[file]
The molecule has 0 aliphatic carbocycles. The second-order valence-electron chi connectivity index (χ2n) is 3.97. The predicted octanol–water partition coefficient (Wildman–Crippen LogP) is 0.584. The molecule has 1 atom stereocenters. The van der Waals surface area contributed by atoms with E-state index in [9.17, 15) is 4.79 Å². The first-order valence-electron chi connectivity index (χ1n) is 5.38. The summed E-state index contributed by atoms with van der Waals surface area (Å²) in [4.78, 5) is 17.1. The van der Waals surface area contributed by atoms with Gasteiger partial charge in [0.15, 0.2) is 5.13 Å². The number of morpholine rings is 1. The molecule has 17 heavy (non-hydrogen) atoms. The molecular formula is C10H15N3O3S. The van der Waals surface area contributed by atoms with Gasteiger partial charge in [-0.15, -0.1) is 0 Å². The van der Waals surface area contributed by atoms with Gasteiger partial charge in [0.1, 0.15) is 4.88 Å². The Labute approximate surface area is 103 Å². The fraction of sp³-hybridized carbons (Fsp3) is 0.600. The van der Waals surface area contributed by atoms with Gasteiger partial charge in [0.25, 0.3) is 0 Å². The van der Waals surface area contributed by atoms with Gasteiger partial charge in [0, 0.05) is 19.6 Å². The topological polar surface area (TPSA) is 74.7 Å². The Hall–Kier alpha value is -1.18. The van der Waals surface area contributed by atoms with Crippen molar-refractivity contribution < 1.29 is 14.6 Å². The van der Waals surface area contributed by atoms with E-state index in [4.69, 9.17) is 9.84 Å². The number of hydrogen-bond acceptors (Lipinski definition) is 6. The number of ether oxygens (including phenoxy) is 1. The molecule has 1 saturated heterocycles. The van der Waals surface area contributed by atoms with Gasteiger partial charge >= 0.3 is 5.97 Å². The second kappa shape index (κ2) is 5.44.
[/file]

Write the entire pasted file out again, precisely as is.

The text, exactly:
The molecule has 0 aliphatic carbocycles. The second-order valence-electron chi connectivity index (χ2n) is 3.97. The predicted octanol–water partition coefficient (Wildman–Crippen LogP) is 0.584. The molecule has 1 atom stereocenters. The van der Waals surface area contributed by atoms with E-state index in [9.17, 15) is 4.79 Å². The first-order valence-electron chi connectivity index (χ1n) is 5.38. The summed E-state index contributed by atoms with van der Waals surface area (Å²) in [4.78, 5) is 17.1. The van der Waals surface area contributed by atoms with Gasteiger partial charge in [0.15, 0.2) is 5.13 Å². The number of morpholine rings is 1. The molecule has 17 heavy (non-hydrogen) atoms. The molecular formula is C10H15N3O3S. The van der Waals surface area contributed by atoms with Gasteiger partial charge in [-0.15, -0.1) is 0 Å². The van der Waals surface area contributed by atoms with Gasteiger partial charge in [0.1, 0.15) is 4.88 Å². The Labute approximate surface area is 103 Å². The fraction of sp³-hybridized carbons (Fsp3) is 0.600. The van der Waals surface area contributed by atoms with Gasteiger partial charge in [0.25, 0.3) is 0 Å². The van der Waals surface area contributed by atoms with Gasteiger partial charge in [0, 0.05) is 19.6 Å². The topological polar surface area (TPSA) is 74.7 Å². The Hall–Kier alpha value is -1.18. The van der Waals surface area contributed by atoms with Crippen molar-refractivity contribution < 1.29 is 14.6 Å². The van der Waals surface area contributed by atoms with E-state index in [4.69, 9.17) is 9.84 Å². The number of hydrogen-bond acceptors (Lipinski definition) is 6. The number of ether oxygens (including phenoxy) is 1. The molecule has 1 saturated heterocycles. The van der Waals surface area contributed by atoms with Gasteiger partial charge >= 0.3 is 5.97 Å². The second kappa shape index (κ2) is 5.44.